ASHEVILLE< NC.- The Asheville Art Museum
, celebrating its 60th anniversary, will present Ruth Asawa: Drawing in Space from Saturday, September 19, 2009 to Sunday, February 7, 2010.
This exhibition celebrates the unique career of Ruth Asawa (1926 - ), an artist whose looped-wire sculptures and richly detailed drawings defy traditional conventions. This is Asawas first solo exhibition in North Carolina and features the gift of an important work of Asawas to the Asheville Art Museum from artist Lorna Blaine Halper.
Ruth Asawa: Drawing in Space begins with the her earliest sculptures, drawings and paintings created while at Black Mountain College and highlights several signature sculptures that formed her later visual vocabulary of looped and tied forms. This exhibition considers Asawas connection to Western North Carolina and Black Mountain College as it places her work within a larger national context of artists who viewed art as a way of thinking and acting.
Asawa was born in 1926 in Norwalk, California, the fourth of seven children born to Japanese immigrant farmers. Following the attack on Pearl Harbor, her family was interned in New Mexico and Arkansas . She attended Milwaukee State Teachers College from 1943 to 1946. In 1946, she enrolled at Black Mountain College . There she studied with Josef Albers, Buckminster Fuller and Ilya Bolotowsky. Asawas philosophy that there is no separation between studying, performing the daily chores of living and creating ones own work permeates a life and a career that has combined success as an artist, a mother of six and a community advocate for arts education in elementary schools.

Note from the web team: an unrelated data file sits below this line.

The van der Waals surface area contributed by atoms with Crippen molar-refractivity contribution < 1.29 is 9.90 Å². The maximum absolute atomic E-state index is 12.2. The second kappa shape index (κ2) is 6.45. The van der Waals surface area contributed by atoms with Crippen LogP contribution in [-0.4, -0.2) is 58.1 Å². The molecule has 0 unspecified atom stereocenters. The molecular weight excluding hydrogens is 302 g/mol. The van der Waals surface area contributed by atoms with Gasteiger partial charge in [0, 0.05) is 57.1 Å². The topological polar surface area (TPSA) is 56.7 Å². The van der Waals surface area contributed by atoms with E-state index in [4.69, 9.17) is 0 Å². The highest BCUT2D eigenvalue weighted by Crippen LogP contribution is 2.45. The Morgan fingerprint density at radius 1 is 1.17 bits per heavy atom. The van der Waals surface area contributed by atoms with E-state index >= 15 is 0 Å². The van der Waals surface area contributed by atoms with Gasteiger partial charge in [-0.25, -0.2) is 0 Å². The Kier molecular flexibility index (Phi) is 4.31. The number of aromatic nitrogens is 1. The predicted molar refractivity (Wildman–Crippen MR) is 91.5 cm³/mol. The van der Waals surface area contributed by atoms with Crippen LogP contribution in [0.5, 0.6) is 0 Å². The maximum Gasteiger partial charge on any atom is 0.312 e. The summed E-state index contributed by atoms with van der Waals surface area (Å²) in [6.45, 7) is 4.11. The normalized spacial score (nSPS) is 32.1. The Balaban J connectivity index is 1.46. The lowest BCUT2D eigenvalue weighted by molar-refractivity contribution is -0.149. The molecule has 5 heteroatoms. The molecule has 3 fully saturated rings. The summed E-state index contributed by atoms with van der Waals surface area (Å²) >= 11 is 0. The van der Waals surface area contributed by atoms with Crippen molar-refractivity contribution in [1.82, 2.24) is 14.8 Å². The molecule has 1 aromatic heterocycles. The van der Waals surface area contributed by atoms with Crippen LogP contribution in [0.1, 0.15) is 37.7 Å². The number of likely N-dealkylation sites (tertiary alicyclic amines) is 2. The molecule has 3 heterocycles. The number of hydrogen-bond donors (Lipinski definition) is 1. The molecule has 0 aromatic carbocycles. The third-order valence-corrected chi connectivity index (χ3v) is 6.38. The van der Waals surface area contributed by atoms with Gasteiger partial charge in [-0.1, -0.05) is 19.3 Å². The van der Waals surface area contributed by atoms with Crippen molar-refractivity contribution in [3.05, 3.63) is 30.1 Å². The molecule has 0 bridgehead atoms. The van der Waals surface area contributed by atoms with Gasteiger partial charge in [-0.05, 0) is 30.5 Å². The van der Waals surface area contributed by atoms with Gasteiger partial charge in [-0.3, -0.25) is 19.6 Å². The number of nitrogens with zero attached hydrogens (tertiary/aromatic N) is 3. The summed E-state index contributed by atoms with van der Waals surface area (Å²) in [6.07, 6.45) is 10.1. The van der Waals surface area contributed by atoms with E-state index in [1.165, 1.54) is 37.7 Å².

Asawas work is included in the permanent collections of the Guggenheim Museum, the Whitney Museum of American Art, the Chase Manhattan Bank in New York , and the Oakland Museum of California, where one of her tied-wire sculptures adorns the entrance. She has received numerous awards, and has served on the San Francisco Arts Commission, the California Arts Council, the John D. Rockefeller Foundations Council for Museum Education in the Visual Arts and the board of the Buckminster Fuller Institute.